More than two million people across the Ohio Valley live in areas that lack any option for fast and reliable internet service. This week some of them had a chance to tell a member of the Federal Communications Commission what that means for their work, studies, and everyday life.
The Appalachian Connectivity Summit in Marietta, Ohio, explored possible local solutions. But the event came during a week that also saw large internet providers suing to stop one way to connect more people to broadband service.
FCC Commissioner Mignon Clyburn sat in a high school auditorium as people from around the region shared their stories of life off the information grid. Herron Linscott, a rising sophomore at Federal Hocking High School, in Athens County, Ohio, talked about how the lack of internet service affect her studies.
Linscott said she tries to download or get hard copies of as much material as she can before leaving school in order to be able to complete her teachers’ assignments.
“They’ll say, ‘That worksheet’s online, or that video is on Google classroom.’ Well, there’s just no way. I can’t get to it,” she said.
Clyburn said she was “moved and troubled” by what she heard. “We have some fundamental problems that we have yet to address,” she said. “We need our communities to be connected.”
West Virginia State Delegate Roger Hanshaw sees limited broadband access as a major problem for people and businesses near his home in Clay County. Hanshaw said that communities like his are being shut out of the modern economy. With few options for a good internet connection, there’s no chance of getting a job in growing areas like tech, e-commerce, or customer service.
In Clay County, he said, internet access is so unreliable that stores often can’t accept payments. “There’s just simply no excuse for service being so poor that we can’t process a credit card sale,” Hanshaw said.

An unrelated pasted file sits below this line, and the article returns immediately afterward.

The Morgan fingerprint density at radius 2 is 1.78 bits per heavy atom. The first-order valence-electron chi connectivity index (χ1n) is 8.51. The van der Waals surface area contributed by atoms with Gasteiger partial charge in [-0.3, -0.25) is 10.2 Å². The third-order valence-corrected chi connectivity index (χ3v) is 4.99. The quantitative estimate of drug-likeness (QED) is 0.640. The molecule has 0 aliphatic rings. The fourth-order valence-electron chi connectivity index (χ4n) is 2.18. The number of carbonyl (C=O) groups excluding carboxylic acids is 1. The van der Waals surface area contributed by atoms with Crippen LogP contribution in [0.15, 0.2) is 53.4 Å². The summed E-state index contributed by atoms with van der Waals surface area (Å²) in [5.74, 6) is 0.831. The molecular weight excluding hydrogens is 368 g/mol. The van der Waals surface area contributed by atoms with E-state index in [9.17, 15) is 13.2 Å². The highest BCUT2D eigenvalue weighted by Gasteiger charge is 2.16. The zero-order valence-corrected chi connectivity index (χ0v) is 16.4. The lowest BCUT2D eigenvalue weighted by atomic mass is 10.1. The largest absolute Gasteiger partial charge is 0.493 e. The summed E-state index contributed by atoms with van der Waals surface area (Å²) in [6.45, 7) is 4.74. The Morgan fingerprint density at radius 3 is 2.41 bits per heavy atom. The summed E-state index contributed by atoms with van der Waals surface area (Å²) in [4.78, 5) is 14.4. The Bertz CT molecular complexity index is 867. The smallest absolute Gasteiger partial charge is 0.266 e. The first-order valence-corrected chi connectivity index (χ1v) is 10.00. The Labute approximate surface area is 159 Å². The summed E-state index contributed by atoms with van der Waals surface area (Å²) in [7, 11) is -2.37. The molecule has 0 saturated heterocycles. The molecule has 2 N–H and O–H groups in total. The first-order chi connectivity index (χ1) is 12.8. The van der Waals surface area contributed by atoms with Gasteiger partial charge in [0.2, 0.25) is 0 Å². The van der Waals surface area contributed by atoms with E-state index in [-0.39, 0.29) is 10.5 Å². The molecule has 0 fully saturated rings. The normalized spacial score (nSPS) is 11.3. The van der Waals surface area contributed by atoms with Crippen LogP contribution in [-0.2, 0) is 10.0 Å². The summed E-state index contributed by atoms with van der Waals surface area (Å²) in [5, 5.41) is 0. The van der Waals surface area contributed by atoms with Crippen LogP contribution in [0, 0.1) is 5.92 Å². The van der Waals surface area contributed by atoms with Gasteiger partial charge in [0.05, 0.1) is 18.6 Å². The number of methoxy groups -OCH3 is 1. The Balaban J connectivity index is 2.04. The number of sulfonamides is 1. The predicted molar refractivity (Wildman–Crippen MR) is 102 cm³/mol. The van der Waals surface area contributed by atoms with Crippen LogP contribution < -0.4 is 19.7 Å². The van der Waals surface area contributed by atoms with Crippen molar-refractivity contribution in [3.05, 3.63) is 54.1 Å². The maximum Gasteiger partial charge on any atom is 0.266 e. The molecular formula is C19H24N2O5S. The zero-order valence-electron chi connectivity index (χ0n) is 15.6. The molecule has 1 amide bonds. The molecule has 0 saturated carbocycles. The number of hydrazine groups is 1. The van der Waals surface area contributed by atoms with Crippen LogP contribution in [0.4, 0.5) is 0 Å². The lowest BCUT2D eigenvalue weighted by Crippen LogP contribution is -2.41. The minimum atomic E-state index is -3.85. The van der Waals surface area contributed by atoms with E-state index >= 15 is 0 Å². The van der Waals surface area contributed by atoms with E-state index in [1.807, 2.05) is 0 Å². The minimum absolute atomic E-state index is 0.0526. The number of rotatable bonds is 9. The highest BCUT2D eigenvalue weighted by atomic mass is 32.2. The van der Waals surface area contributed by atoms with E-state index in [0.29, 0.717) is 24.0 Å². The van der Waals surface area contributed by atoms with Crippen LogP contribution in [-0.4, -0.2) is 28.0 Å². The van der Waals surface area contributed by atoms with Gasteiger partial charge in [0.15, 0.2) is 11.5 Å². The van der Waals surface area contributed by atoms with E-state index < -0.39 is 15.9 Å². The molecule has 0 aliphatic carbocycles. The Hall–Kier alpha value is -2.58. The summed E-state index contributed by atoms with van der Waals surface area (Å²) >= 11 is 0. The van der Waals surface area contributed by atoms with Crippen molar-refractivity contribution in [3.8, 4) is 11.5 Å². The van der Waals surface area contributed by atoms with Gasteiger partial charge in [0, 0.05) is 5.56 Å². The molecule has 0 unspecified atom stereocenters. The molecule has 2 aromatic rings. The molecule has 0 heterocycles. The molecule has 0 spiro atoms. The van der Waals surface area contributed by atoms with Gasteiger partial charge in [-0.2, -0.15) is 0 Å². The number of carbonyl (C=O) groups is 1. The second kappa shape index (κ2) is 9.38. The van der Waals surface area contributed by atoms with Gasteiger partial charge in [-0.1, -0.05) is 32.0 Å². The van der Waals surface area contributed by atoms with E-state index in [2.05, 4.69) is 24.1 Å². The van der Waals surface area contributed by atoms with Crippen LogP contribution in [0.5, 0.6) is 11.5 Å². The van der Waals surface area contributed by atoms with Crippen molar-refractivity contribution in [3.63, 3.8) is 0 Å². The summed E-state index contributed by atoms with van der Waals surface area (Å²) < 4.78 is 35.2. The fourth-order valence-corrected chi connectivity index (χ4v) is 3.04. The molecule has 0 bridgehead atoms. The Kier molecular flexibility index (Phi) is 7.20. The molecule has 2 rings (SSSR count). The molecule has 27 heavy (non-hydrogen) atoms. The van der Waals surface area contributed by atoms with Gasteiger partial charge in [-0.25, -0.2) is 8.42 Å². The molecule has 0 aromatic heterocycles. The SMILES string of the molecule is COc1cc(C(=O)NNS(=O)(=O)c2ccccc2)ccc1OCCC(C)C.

So Hanshaw sponsored a bill, now a law, encouraging locally-owned cooperatives to expand broadband service. But one section of the new law is being challenged by some of the state’s biggest internet providers, including Frontier Communications.
Frontier has recently been in the news for allegedly overcharging customers in West Virginia, and firing the West Virginia Senate President, a former sales manager, shortly after Hanshaw’s bill passed.
Elena Kilpatrick, a Senior Vice President at Frontier, said the company is now suing the state over a provision that would allow others access to utility poles.
“Those requirements are inconsistent with pre-existing requirements established by the FCC,” Kilpatrick said. “We’re simply seeking a ruling that the federal requirements prevail.”
Clyburn said she agrees that unskilled people should not be climbing utility poles but said, “I think we can work through the rest. We need to address issues causing the challenges, and gaps, and expenses that should not be.”
For more than a decade, Christopher Mitchell has been working on broadband expansion issues with the Minnesota-based Institute for Local Self-Reliance. Mitchell gave the connectivity summit’s keynote address, and Frontier got a mention in his talk.
Mitchell argued that too much of the federal money intended to expand rural internet access goes to large companies who’ve been building substandard networks. The problem with counting on large companies like Frontier to build rural broadband, Mitchell said, comes down to a question of money and incentives. Urban areas have more customers in a smaller area, which means they’re more appealing to companies that are publicly traded and profit-driven.
As good and capable as Frontier’s employees may be, Mitchell said, “in our economic system, they have a responsibility to get a good return on their investments for their shareholders. And if we’re trying to solve connectivity for rural America, trying to get them to do it is the wrong approach.”
Mitchell hopes that more money will go toward local governments and cooperatives, who have more incentive to build long-term solutions, including fiber optic networks that have the speed, capacity, and durability to meet communities’ needs for decades to come.